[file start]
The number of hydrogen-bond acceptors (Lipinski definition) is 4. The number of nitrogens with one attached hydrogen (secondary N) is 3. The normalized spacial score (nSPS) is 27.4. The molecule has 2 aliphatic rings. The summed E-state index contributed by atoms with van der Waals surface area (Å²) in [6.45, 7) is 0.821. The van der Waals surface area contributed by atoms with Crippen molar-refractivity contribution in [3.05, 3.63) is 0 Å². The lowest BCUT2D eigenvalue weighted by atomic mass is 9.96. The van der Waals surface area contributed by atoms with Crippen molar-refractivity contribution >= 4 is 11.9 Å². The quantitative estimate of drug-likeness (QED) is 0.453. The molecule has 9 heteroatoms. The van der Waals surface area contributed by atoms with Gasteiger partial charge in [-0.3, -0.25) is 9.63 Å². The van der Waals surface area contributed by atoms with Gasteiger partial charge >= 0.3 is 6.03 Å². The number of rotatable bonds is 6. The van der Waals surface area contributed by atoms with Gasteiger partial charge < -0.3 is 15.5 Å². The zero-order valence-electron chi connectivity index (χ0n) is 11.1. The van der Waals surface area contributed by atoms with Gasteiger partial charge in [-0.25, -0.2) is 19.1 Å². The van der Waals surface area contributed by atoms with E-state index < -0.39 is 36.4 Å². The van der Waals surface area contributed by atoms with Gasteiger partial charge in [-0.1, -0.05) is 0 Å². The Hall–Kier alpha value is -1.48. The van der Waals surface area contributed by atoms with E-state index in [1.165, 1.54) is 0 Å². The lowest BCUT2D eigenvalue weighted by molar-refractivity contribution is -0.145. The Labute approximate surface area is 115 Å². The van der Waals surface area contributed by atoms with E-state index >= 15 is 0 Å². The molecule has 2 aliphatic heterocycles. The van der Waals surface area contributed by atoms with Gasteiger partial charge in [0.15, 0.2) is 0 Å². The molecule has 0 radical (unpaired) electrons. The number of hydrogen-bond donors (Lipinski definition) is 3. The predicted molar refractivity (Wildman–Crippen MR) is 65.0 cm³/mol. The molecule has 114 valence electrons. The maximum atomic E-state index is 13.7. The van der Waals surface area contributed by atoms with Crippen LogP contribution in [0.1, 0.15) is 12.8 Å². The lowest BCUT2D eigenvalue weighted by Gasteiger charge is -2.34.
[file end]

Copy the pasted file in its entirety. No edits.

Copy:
The number of hydrogen-bond acceptors (Lipinski definition) is 4. The number of nitrogens with one attached hydrogen (secondary N) is 3. The normalized spacial score (nSPS) is 27.4. The molecule has 2 aliphatic rings. The summed E-state index contributed by atoms with van der Waals surface area (Å²) in [6.45, 7) is 0.821. The van der Waals surface area contributed by atoms with Crippen molar-refractivity contribution in [3.05, 3.63) is 0 Å². The lowest BCUT2D eigenvalue weighted by atomic mass is 9.96. The van der Waals surface area contributed by atoms with Crippen molar-refractivity contribution >= 4 is 11.9 Å². The quantitative estimate of drug-likeness (QED) is 0.453. The molecule has 9 heteroatoms. The van der Waals surface area contributed by atoms with Gasteiger partial charge in [-0.3, -0.25) is 9.63 Å². The van der Waals surface area contributed by atoms with Gasteiger partial charge >= 0.3 is 6.03 Å². The number of rotatable bonds is 6. The van der Waals surface area contributed by atoms with Gasteiger partial charge < -0.3 is 15.5 Å². The zero-order valence-electron chi connectivity index (χ0n) is 11.1. The van der Waals surface area contributed by atoms with Gasteiger partial charge in [-0.25, -0.2) is 19.1 Å². The van der Waals surface area contributed by atoms with E-state index < -0.39 is 36.4 Å². The van der Waals surface area contributed by atoms with Gasteiger partial charge in [-0.1, -0.05) is 0 Å². The Hall–Kier alpha value is -1.48. The van der Waals surface area contributed by atoms with E-state index in [1.165, 1.54) is 0 Å². The lowest BCUT2D eigenvalue weighted by molar-refractivity contribution is -0.145. The Labute approximate surface area is 115 Å². The van der Waals surface area contributed by atoms with E-state index >= 15 is 0 Å². The molecule has 2 aliphatic heterocycles. The van der Waals surface area contributed by atoms with Gasteiger partial charge in [0.15, 0.2) is 0 Å². The molecule has 0 radical (unpaired) electrons. The number of hydrogen-bond donors (Lipinski definition) is 3. The predicted molar refractivity (Wildman–Crippen MR) is 65.0 cm³/mol. The molecule has 114 valence electrons. The maximum atomic E-state index is 13.7. The van der Waals surface area contributed by atoms with Crippen LogP contribution in [0.1, 0.15) is 12.8 Å². The lowest BCUT2D eigenvalue weighted by Gasteiger charge is -2.34.